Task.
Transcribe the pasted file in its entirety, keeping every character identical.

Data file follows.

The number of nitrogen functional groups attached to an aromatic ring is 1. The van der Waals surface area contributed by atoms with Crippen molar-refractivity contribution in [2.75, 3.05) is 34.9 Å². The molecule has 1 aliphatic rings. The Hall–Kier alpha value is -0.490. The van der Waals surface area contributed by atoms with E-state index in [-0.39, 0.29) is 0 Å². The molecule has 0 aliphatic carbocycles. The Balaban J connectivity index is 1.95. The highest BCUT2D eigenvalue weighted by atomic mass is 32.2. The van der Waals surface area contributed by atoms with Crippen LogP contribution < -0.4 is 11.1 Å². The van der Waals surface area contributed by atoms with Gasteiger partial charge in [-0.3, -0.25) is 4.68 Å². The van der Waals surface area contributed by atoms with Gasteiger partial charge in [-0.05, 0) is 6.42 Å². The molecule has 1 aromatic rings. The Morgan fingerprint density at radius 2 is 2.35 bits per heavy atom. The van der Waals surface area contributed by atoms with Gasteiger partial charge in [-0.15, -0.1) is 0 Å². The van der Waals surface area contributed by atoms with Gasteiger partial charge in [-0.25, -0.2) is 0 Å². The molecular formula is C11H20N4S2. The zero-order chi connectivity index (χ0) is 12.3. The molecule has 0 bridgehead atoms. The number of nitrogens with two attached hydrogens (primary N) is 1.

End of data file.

The number of nitrogen functional groups attached to an aromatic ring is 1. The van der Waals surface area contributed by atoms with Crippen molar-refractivity contribution in [2.75, 3.05) is 34.9 Å². The molecule has 1 aliphatic rings. The Hall–Kier alpha value is -0.490. The van der Waals surface area contributed by atoms with E-state index in [-0.39, 0.29) is 0 Å². The molecule has 0 aliphatic carbocycles. The Balaban J connectivity index is 1.95. The highest BCUT2D eigenvalue weighted by atomic mass is 32.2. The van der Waals surface area contributed by atoms with Crippen LogP contribution < -0.4 is 11.1 Å². The van der Waals surface area contributed by atoms with Gasteiger partial charge in [-0.3, -0.25) is 4.68 Å². The van der Waals surface area contributed by atoms with Gasteiger partial charge in [-0.05, 0) is 6.42 Å². The molecule has 1 aromatic rings. The Morgan fingerprint density at radius 2 is 2.35 bits per heavy atom. The van der Waals surface area contributed by atoms with Gasteiger partial charge in [-0.15, -0.1) is 0 Å². The van der Waals surface area contributed by atoms with Gasteiger partial charge in [-0.25, -0.2) is 0 Å². The molecular formula is C11H20N4S2. The zero-order chi connectivity index (χ0) is 12.3. The molecule has 0 bridgehead atoms. The number of nitrogens with two attached hydrogens (primary N) is 1.